The seafood industry has largely stayed out of negotiations for a new international treaty that would allow for marine protected areas (MPAs) on the high seas, said the leader of the main industry organization participating in the treaty process.
The legally binding United Nations treaty currently under development would be signed by countries under the 1982 United Nations Law of the Sea treaty. In July, the years-long treaty process took a major… Read More
Palau, a Pacific island nation of just 21,000 people, is on the front lines of the fight against illegal, unreported and unregulated (IUU) fishing, but the small country has only one patrol boat – with two more on the way – to cover hundreds of thousands of square miles of ocean. So the country has turned to innovative partnerships, including working with groups that track illegal fishing using satellite-based ship location data.
Cale… Read More
An Oregon, U.S.A.-based seafood and sushi restaurant group has started an initiative to calculate and publish the carbon emissions caused by its products – and has committed to buying carbon offsets to compensate for those emissions, the company announced last week.
The Sustainable Restaurant Group’s carbon calculator appears to be the first in the industry to focus on seafood sustainability. Other efforts have calculated a restaurant… Read More
Trawling accounts for 20 percent of global fish landings, provides food for millions of people and is among the fishing methods most criticized by conservationists.
A new study that puts numbers to the impact of trawling, however, finds that some types of trawls cause significantly more damage to the seabed than others. Additionally, the most common type of trawl – otter trawling – has a lower environmental impact.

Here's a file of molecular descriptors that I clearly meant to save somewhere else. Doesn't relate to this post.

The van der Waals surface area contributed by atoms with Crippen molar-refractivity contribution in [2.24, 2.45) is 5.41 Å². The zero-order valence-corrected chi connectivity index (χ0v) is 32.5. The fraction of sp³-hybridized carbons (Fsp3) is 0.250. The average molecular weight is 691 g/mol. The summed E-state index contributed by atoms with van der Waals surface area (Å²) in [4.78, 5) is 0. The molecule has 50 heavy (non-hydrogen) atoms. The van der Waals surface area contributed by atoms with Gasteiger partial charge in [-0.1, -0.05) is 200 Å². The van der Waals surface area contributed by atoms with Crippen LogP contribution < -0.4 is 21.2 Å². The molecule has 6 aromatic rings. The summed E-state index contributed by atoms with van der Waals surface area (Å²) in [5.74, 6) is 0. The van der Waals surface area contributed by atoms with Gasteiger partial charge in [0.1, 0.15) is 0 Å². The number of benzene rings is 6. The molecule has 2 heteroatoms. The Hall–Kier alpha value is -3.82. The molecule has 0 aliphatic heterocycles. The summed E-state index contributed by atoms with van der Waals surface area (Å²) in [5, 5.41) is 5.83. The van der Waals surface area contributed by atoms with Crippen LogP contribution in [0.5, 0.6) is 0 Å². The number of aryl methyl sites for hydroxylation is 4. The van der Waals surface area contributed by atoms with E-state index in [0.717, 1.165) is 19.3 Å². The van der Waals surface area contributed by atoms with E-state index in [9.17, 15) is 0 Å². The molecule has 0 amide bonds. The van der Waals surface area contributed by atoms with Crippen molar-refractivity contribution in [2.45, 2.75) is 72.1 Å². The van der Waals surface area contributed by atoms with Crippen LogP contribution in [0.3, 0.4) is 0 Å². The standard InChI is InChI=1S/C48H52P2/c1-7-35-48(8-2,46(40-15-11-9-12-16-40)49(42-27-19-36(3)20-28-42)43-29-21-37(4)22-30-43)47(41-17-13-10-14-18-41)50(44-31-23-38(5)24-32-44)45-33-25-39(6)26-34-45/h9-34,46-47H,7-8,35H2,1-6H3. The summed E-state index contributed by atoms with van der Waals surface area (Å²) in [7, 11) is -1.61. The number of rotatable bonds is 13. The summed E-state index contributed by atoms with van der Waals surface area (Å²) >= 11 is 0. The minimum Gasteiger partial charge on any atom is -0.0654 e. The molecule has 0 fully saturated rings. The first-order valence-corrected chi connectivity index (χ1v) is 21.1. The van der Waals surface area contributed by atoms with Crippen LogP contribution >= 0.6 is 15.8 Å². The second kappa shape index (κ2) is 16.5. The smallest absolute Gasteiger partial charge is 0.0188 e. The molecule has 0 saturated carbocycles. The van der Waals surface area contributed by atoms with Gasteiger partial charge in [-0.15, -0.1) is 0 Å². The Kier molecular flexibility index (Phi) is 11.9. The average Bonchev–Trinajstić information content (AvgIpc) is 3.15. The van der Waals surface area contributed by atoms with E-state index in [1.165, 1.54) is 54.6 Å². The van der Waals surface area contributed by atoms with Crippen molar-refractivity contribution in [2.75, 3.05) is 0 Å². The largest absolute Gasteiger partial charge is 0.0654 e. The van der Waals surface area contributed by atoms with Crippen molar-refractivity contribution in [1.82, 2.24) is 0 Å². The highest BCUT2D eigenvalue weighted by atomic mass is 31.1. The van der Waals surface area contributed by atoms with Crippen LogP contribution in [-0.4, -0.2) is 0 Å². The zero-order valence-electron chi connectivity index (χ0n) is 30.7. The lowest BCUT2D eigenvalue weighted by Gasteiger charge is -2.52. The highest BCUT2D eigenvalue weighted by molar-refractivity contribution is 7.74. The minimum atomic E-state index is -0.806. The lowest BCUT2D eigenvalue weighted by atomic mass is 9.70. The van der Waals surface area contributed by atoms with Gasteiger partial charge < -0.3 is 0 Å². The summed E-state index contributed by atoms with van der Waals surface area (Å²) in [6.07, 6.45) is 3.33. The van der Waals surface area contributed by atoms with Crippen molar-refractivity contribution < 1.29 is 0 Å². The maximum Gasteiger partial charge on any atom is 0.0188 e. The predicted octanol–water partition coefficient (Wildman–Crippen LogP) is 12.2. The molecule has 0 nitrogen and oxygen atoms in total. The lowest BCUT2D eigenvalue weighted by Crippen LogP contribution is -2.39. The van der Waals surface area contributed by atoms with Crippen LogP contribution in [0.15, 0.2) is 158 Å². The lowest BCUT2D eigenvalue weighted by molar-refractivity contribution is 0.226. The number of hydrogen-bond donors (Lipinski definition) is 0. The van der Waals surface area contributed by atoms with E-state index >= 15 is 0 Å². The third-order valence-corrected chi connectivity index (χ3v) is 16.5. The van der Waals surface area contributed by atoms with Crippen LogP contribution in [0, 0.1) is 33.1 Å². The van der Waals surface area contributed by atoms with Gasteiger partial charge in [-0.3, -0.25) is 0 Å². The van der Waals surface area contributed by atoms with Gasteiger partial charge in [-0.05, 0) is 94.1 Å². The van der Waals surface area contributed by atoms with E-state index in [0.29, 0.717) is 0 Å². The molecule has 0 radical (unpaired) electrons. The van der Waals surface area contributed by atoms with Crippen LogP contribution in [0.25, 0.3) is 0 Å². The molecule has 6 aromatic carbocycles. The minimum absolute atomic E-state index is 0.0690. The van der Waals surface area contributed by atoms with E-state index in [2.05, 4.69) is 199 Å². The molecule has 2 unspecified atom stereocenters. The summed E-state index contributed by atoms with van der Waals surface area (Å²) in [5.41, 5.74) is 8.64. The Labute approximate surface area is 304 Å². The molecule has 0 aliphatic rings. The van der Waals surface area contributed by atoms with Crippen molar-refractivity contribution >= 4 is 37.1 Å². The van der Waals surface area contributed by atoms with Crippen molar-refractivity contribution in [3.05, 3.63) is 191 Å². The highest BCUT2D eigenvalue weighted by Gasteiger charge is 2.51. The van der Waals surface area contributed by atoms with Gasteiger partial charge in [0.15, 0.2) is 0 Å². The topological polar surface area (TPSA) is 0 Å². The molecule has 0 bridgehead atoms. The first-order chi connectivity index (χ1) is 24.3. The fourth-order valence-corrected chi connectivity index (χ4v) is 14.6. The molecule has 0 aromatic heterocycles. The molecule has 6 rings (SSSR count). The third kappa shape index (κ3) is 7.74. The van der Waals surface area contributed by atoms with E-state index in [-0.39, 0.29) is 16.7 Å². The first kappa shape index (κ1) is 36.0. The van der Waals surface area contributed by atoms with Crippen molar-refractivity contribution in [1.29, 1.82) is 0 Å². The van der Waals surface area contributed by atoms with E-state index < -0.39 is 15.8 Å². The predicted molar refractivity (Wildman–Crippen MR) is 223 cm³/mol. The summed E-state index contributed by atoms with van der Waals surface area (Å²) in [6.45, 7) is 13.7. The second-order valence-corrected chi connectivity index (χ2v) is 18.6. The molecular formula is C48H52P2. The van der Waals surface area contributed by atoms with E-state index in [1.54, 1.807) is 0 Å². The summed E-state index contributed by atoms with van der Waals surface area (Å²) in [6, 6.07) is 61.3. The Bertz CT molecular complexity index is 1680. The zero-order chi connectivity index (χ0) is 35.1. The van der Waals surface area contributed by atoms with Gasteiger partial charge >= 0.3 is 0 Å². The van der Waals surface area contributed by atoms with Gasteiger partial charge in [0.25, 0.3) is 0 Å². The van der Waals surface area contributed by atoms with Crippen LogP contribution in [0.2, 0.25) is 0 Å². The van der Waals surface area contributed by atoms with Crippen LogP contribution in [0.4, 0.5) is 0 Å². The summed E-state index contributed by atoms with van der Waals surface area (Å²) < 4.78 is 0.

Fishermen use botto… Read More
The United Nations has advanced a step closer to an international treaty to protect marine life on the high seas, with an aim of setting up a mechanism for creating marine protected areas in areas beyond national jurisdictions.
International waters outside countries’ exclusive economic zones make up 60 percent of the ocean and cover almost half of the surface of the earth. The waters are rife with marine life, including many threatened spec… Read More
Industrial fishing fleets dump nearly 10 million metric tons of fish back into the ocean every year, or almost 10 percent of the global catch, according to a new study.
In the early 1950s, fish discards were much lower, at five million metric tons (MT) per year. They rose to a peak of just under 19 million MT in 1989 and have since gradually dropped to the current nearly 10 million MT.
Discards result from poor fishing practices and inadequate ma… Read More
In the tropical waters of Indonesia and the Philippines, fishermen strike out in small, un-decked wooden boats, powered by 10- or 30-horsepower engines. Regulations forbid a few practices, such as fishing in marine protected areas and using dynamite or cyanide to catch fish, but the rules are limited and enforcement can be spotty.
A few decades ago, the waters were bountiful, and a short fishing trip in near-shore waters would yield a few dozen k… Read More
U.S. dietary guidelines call for Americans to eat more fish. But fishery managers don’t usually manage stocks with this goal in mind, according to a recent study.
Fisheries policy is essentially part of the nation’s food policy, which affects public health. So, fishery managers, whether they mean to or not, affect the availability, access and distribution of healthy seafood for Americans nationwide.
Despite this intrinsic link, fisher… Read More
Nearly half of California’s salmon species will be extinct in 50 years if current trends continue, a new study has found.
The fish face myriad threats. Climate change will warm the cold-water streams on which spawning fish rely, while dams block passage to headwaters. Ocean acidification will disrupt marine food webs, while hatchery-raised fish threaten to interbreed with wild fish, weakening future populations.
If nothing is done to rever… Read More
By analyzing the elemental makeup of shrimp flesh, a group of researchers has been able to identify the shrimp’s country of origin, according to a recent study.
The analysis technique – called elemental profiling – could, with further refinement, aid importers, customs officials and retailers as they seek to trace seafood back to its source.
In the study, a group of scientists led by the World Wildlife Fund (WWF) differentiated … Read More